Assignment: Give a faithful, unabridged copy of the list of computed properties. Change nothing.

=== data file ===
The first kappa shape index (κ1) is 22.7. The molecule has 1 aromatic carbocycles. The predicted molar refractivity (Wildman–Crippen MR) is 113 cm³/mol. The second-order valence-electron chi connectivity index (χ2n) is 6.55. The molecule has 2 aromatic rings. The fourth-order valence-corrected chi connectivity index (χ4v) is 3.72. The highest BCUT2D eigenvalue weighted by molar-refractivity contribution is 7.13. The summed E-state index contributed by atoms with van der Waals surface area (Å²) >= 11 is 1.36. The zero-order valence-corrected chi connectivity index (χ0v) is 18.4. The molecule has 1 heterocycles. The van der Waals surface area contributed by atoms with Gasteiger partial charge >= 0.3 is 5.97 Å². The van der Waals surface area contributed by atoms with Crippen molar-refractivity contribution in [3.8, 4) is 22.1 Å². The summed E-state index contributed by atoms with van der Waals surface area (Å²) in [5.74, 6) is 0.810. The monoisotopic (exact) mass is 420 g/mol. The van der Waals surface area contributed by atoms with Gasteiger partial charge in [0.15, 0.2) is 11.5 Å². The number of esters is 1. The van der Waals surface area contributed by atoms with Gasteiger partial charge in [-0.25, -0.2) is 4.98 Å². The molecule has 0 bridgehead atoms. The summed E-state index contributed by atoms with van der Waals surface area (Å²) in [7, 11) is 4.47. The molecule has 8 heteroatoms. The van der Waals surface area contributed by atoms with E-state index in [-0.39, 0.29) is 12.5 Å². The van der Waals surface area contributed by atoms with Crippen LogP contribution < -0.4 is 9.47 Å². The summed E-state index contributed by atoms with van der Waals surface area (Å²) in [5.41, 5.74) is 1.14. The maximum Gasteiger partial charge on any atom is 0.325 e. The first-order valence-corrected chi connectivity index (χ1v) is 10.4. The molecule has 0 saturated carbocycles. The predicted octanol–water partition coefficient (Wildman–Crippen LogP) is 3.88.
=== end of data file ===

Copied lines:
The first kappa shape index (κ1) is 22.7. The molecule has 1 aromatic carbocycles. The predicted molar refractivity (Wildman–Crippen MR) is 113 cm³/mol. The second-order valence-electron chi connectivity index (χ2n) is 6.55. The molecule has 2 aromatic rings. The fourth-order valence-corrected chi connectivity index (χ4v) is 3.72. The highest BCUT2D eigenvalue weighted by molar-refractivity contribution is 7.13. The summed E-state index contributed by atoms with van der Waals surface area (Å²) >= 11 is 1.36. The zero-order valence-corrected chi connectivity index (χ0v) is 18.4. The molecule has 1 heterocycles. The van der Waals surface area contributed by atoms with Gasteiger partial charge >= 0.3 is 5.97 Å². The van der Waals surface area contributed by atoms with Crippen molar-refractivity contribution in [3.8, 4) is 22.1 Å². The summed E-state index contributed by atoms with van der Waals surface area (Å²) in [5.74, 6) is 0.810. The monoisotopic (exact) mass is 420 g/mol. The van der Waals surface area contributed by atoms with Gasteiger partial charge in [0.15, 0.2) is 11.5 Å². The number of esters is 1. The van der Waals surface area contributed by atoms with Gasteiger partial charge in [-0.25, -0.2) is 4.98 Å². The molecule has 0 bridgehead atoms. The summed E-state index contributed by atoms with van der Waals surface area (Å²) in [7, 11) is 4.47. The molecule has 8 heteroatoms. The van der Waals surface area contributed by atoms with E-state index in [-0.39, 0.29) is 12.5 Å². The van der Waals surface area contributed by atoms with Crippen LogP contribution < -0.4 is 9.47 Å². The summed E-state index contributed by atoms with van der Waals surface area (Å²) in [5.41, 5.74) is 1.14. The maximum Gasteiger partial charge on any atom is 0.325 e. The first-order valence-corrected chi connectivity index (χ1v) is 10.4. The molecule has 0 saturated carbocycles. The predicted octanol–water partition coefficient (Wildman–Crippen LogP) is 3.88.